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  • "ZigZag" is a very touching, beautiful story that is covered with heartache, fear and abuse. ZigZag is the main character in this film, he is a young autistic boy with an abusive, junkie father. ZigZag finds peace and a father figure in John Liguzamo's character who is his big brother. The realtionship between the two is a match made in heaven. Singer's shows ZigZag that life isn't all made up of fear, disapointment and abuse. He show's him the bright side of life. The film is very well done with strong performances by everyone in the film. I was very happy with Natasha Lyonne's performance as a prostitute with a soft heart. All in all, a great touching movie! ****/out of 5
  • Zig Zag (Sam Jones III) is a fifteen years old autistic teenager, living with his abusive father Fletcher (Wesley Snipes), who frequently beats him. Fletcher charges him for a rent of US$ 200,00, otherwise he would be thrown out of his home. Although working washing dishes in a restaurant, whose owner Toad (Oliver Platt) humiliates him very often, Zig Zag does not have the money and becomes worried with the situation. Zig Zag sees Toad opening his safe, memorizes the combination and in the night he steals almost ten thousand dollars. When he comes back home, Fletcher takes all the money from him and uses it to repay a loan to the dangerous Cadillac Tom (Luke Goss). Singer (John Leguizamo) is the best friend of Zig Zag and when knows what he did, he decides to return the money to Toad's safe, otherwise Zig Zag would be sent to a reformatory. However, Singer is very sick, having a terminal cancer, and her uses the support of the prostitute Jenna (Natasha Lyonne) to accomplish his intent. This movie is almost good, but something does not work well in the story. The cast has a great performance, but the genre is too corny for a drama, too slow for an adventure and too dramatic for a comedy. My vote is six.

    Title (Brazil): `Conduta Ilegal' (`Illegal Behavior')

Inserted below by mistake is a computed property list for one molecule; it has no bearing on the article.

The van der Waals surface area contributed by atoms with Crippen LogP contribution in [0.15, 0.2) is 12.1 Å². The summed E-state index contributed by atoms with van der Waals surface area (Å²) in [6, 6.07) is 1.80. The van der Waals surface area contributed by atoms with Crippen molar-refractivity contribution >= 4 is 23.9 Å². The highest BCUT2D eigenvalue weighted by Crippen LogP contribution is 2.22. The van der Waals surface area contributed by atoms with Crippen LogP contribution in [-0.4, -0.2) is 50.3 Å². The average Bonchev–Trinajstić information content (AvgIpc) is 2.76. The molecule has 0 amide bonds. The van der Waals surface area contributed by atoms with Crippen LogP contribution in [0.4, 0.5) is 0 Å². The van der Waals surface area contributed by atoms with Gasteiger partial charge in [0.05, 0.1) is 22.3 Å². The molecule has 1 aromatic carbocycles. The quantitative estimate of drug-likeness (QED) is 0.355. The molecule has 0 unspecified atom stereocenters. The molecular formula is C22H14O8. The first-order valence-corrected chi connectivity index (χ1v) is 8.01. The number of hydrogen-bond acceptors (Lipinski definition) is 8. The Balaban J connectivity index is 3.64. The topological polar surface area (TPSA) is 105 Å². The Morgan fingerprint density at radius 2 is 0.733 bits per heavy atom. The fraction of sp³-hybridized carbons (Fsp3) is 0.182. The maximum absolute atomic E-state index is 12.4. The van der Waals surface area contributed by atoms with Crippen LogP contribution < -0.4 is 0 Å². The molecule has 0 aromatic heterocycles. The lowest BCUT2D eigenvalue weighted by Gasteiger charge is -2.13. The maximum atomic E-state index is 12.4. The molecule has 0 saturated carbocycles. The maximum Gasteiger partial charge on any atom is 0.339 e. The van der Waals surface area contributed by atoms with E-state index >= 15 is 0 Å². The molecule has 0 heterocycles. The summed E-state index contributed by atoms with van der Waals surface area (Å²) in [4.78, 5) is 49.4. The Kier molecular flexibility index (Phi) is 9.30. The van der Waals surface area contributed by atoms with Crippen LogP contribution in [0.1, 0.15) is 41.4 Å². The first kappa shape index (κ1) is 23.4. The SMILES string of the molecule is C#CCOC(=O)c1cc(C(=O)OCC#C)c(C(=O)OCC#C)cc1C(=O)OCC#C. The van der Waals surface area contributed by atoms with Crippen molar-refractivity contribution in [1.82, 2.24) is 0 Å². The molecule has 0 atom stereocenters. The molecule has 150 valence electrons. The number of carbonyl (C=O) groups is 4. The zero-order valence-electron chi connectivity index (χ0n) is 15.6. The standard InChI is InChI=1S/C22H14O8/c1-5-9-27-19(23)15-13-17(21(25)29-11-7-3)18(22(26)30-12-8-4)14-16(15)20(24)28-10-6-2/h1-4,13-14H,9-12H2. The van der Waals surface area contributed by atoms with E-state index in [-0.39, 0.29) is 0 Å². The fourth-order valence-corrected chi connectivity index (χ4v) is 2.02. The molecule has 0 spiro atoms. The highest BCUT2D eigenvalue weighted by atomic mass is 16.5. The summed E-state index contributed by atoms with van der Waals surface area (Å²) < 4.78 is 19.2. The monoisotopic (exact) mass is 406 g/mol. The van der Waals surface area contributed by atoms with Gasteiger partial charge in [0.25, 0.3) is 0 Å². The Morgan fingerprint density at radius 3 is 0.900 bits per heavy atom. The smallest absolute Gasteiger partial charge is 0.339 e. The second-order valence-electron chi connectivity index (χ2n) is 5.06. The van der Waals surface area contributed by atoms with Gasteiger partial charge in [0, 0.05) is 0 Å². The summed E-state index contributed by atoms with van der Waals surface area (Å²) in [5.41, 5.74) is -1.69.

• "Zigzag" tells of a benchmark time in the life of the title character, a mentally "different" black 15 year old innercity boy (Jones). An ambiguous tale with an underdeveloped centerpiece which is hard to get your head around, this gritty film is fraught with character exaggerations so extreme as to make for poor credibility. Nonetheless, for those who can make the huge leap of faith required to buy into this drama, there is a touching story of the best and the worst of humanity in counterpoise with a somewhat poetic narrative. "Zigzag" is a misfire which seems to have a clear purpose with a flawed execution. C+
  • This film premiered to a packed house in Narrative Feature competition at the South By South West film festival in Austin on 3/10/2002. It was a well-crafted, touching directorial debut by a David Goyer, a writer/director whose screenwriting efforts have given him a keen sense of story.

    John Leguizamo shines as a "Big Brother" to the mildly retarded/autistic 15 year old "ZigZag" Fletcher, played with uncharacteristic maturity by young Sam Jones III. Their rich and mutually supportive multi-level relationship casts Leguizamo as brother, father, protector, social worker and buddy, extending even to a hilarious semi- paternal explanation of human development. Jones captures the internal dialogues of autism with a restrained, mostly tic-free performance, yet delivers a believable teen's view of the syndrome.